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Bug 024: TestRequirement Terminology

From: Sean B. Palmer <sean@miscoranda.com>
Date: Wed, 11 May 2011 17:07:10 +0100
Message-ID: <BANLkTimc4=BB_fyb_V28jRxbWhUuL-riVQ@mail.gmail.com>
To: public-earl10-comments@w3.org
This is feedback on a Last Call Working Draft:

Evaluation and Report Language (EARL) 1.0 Schema
W3C Working Draft 10 May 2011

Why does EARL have a newly invented name for a cluster of tests that
are evaluated as one combined unit? The existing nomenclature for the
same concept seems most conventionally to be "test suite", though the
term "group fixture" also seems related in being a test suite with
environmental data:

Test suites / A test suite is a set of tests that all share the same
fixture. The order of the tests shouldn't matter.
— http://en.wikipedia.org/wiki/XUnit

Group fixtures: Indicates whether a framework supports group fixtures.
Group fixtures ensure a specified environment for a whole group of
— http://en.wikipedia.org/wiki/List_of_unit_testing_frameworks

What's most peculiar about this situation is that TestRequirement
actually sounds atomic. It sounds like a single case. What's the
difference between a Requirement and a Case: is it clear that
Requirement is the plural of Case? TestCases would have made sense.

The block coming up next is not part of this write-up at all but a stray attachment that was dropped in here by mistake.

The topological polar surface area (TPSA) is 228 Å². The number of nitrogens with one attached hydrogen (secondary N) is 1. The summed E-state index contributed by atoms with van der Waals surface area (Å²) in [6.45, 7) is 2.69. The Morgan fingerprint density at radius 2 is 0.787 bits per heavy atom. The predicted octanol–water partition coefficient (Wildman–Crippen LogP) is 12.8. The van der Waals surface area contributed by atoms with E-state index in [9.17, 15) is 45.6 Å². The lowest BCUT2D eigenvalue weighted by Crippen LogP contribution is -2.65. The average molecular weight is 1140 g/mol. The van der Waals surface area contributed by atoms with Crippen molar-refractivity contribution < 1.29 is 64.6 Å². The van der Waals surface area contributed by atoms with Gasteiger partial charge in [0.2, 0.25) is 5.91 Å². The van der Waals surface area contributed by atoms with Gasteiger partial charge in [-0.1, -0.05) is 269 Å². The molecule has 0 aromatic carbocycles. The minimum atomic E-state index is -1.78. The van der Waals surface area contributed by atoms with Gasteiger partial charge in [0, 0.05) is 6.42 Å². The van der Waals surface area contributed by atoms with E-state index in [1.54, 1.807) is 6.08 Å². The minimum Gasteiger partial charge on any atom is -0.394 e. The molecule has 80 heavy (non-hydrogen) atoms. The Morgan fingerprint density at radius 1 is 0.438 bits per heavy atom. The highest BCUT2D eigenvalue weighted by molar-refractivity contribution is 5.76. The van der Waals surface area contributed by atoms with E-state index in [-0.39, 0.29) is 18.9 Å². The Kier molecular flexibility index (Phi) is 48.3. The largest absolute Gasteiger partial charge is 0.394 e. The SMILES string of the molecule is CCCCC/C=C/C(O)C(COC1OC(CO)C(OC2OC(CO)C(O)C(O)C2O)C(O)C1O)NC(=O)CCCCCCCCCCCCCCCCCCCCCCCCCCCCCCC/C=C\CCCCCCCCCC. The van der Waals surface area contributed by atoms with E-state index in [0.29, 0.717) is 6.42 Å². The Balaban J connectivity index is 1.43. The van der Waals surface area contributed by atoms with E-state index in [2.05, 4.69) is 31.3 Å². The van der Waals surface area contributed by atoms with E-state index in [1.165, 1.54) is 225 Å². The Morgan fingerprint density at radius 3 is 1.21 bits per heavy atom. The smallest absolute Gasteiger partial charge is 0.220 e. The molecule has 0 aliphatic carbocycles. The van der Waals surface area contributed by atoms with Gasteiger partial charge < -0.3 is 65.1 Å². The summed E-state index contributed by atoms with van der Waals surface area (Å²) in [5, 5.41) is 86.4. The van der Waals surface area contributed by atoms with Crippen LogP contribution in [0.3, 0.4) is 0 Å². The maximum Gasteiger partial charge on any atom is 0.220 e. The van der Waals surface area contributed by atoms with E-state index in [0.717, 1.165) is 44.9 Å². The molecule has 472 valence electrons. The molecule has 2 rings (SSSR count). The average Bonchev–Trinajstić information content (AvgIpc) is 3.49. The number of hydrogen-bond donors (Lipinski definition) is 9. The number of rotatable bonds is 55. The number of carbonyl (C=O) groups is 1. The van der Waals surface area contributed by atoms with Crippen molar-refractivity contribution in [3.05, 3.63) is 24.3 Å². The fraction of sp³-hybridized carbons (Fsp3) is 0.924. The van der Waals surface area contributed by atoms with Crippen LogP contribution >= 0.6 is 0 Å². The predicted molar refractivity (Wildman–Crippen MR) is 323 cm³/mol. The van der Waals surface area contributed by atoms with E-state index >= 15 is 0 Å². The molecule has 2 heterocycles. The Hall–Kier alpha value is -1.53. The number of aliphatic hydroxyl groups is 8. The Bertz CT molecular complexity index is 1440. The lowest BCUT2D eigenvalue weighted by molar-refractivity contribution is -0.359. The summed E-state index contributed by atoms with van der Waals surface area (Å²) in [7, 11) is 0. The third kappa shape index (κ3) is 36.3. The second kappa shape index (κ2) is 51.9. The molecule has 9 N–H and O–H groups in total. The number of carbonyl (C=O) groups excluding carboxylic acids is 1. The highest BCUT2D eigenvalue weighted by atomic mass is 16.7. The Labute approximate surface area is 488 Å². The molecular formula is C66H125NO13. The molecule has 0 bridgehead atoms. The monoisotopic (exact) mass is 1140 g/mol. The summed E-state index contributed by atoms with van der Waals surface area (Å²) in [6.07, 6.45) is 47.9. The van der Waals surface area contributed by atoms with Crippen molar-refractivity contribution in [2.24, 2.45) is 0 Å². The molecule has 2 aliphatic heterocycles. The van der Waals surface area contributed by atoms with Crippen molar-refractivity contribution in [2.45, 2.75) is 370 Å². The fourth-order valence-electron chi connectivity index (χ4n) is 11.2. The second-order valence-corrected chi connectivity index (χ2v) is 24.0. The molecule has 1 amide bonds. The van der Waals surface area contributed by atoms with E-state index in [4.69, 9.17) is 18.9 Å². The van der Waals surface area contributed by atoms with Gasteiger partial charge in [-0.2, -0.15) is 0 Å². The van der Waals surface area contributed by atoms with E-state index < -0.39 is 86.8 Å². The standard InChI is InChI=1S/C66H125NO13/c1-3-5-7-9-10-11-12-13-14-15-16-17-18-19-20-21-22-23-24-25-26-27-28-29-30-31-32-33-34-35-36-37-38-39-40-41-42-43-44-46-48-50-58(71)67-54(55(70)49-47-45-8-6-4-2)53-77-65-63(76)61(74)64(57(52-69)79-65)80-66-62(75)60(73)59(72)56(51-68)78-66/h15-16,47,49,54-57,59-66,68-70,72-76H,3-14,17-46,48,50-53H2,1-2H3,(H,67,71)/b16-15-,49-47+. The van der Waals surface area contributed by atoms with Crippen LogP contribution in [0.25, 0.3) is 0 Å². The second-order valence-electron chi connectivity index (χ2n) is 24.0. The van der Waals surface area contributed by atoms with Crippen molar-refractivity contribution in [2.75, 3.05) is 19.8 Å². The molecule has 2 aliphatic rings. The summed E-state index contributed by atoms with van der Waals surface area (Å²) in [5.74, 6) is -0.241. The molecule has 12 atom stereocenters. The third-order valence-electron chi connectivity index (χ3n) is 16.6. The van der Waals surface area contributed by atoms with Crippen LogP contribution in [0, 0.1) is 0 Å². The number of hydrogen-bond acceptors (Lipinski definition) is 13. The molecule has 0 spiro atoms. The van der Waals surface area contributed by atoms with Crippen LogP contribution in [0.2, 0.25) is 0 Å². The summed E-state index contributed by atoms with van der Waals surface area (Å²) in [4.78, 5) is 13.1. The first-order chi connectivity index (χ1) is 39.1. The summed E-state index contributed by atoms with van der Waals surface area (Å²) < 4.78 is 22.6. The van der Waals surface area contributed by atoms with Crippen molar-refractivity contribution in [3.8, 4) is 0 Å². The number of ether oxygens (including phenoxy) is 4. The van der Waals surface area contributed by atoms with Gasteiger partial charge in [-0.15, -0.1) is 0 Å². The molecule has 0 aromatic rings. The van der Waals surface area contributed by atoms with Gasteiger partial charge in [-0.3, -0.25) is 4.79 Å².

Even TestRequirements would have made some sense, but TestRequirement
for a plurality of cases makes no sense at all.

TestSuite would most closely mirror existing convention, but there may
be more consistency gained with TestCases, as long as it could be
shown to be understood. At any rate, this also exposes an issue in the
question of whether what is currently called an earl:TestRequirement
can be documented in terms of component instances of earl:TestCase,
and how a user would go about that.

This issue is not peculiar to earl:TestRequirement. There is a general
lack of prevailing test software terminology in EARL. This probably
comes, I should note, from the fact that EARL as a language ought to
have been as much about the R (Report) as the E (Evaluation). In the
previous ten years or so this seems to have been gradually lost from
the language.

Now EARL occupies, it may be argued, a strange position between
existing software testing techniques and a more general extensible
reporting technology. It may end up lacking the benefits of either if
it occupies this middle position without being innovative about it.

Sean B. Palmer, http://inamidst.com/sbp/
Received on Wednesday, 11 May 2011 16:07:38 UTC

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